It is widely accepted that riding is an excellent way to relax. Indeed, the way you sit in the saddle could even directly affect your mood.

Mood and posture

My work with people has shown me how profoundly our physiology (by which I mean the way we stand or sit – our posture) affects how we feel.

When we are depressed, you are likely to find that you are slightly bent over, probably looking down, your shoulders may be a little hunched and your back rounded. Your breath will probably be shallow and you may be breathing from the top of your lungs.

If you adjust your posture to one where you sit up tall, breathe deeply and relax your whole body to a position what is more open and positive, your whole perception and mood changes too.

The mind and body are so closely connected that to change the body posture will alter our mood, just as changing our mood will change the way we stand or sit.

What this shows is that the way in which we standor sit affects us deeply. So if we want to change our mood, one thing we can do is stand or sit differently and change our breathing pattern (how fast, slow and deeply we breathe).

The riding factor

A competent rider with a correct position will carry themselves in an elegant and effortless way. People who have studied a ¨good¨ riding position find that it is similar to ¨good¨ posture. It is also a posture that encourages us to have positive thoughts and a positive attitude.

I discovered the Alexander technique (which works with balance and posture) some 12 years ago, and after only three lessons my riding dramatically improved. I had not told my riding teacher that I had started Alexander lessons and at my next lesson he asked me, “what have you done differently recently? Your riding has changed a lot – for the better.”

The way an Alexander teacher encourages me to sit in a chair is very much like the way one sits on a horse. I find I am sitting with my chest softly open, my whole body free of unnecessary tension – for example, my shoulders are relaxed, my upper arms hanging easily down by my sides, and my arms are bent at the elbow. I come out of these lessons feeling refreshed, invigorated, and positive.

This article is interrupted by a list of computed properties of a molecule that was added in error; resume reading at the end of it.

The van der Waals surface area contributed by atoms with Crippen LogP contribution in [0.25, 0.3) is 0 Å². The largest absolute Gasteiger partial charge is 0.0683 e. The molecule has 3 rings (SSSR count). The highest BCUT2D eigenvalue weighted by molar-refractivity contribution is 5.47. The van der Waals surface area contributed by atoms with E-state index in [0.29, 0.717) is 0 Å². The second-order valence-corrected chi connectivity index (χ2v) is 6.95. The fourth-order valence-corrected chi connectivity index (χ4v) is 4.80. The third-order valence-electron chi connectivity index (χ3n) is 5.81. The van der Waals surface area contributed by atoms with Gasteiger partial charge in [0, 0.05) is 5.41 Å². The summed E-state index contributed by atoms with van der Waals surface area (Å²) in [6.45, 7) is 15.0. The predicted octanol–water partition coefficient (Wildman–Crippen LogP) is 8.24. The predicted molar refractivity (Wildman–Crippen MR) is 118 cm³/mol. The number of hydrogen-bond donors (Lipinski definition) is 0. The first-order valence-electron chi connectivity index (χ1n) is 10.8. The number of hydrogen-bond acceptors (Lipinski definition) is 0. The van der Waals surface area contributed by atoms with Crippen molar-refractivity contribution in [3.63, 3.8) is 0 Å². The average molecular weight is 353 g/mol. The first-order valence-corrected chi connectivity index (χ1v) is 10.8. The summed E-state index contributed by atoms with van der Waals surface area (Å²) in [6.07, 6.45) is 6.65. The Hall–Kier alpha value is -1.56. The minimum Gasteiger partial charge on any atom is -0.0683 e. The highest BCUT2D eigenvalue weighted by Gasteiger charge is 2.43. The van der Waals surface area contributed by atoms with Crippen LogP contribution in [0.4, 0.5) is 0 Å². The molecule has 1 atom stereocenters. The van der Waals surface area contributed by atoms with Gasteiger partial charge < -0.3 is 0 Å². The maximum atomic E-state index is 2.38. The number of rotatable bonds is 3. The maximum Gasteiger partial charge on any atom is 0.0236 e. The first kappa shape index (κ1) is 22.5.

When I am able to maintain a “good” position in the saddle I think it has the same beneficial physiological effects on my mind and my attitude, as well as my body.

How do you feel?

I asked a friend, Sarah, whathappens when she rides. She told me how she could begin to ride with a whole series of problems in her mind but, as the ride went on, gradually these problems would just be left behind.

Nothing had really changed in the outside world, but she felt as if it had. Her perception of her problems had changed and they did not seem so serious. Her attitude was more positive. Could it be that her beautiful riding position had allowed her to process her problems differently, so they no longer troubled her?

Modern medicine has discovered that brain function is divided between the left and right cerebral hemispheres. It is generally accepted that the left brain is used for functions to do with logic, rational and analytical thinking, and rightbrain activity is linked to intuition and feeling.

Many of us will favour one or the other ¨ jobs that involve figures and organisation encourage left-brain thinking, whilst artists and musicians are more likely to use right-brain thinking.

We function at our best when both sides are working well and in harmony. Riding is an activity that encourages both hemispheres of the brain to “talk” to each other and come into greater balance, which also helps us to feel good.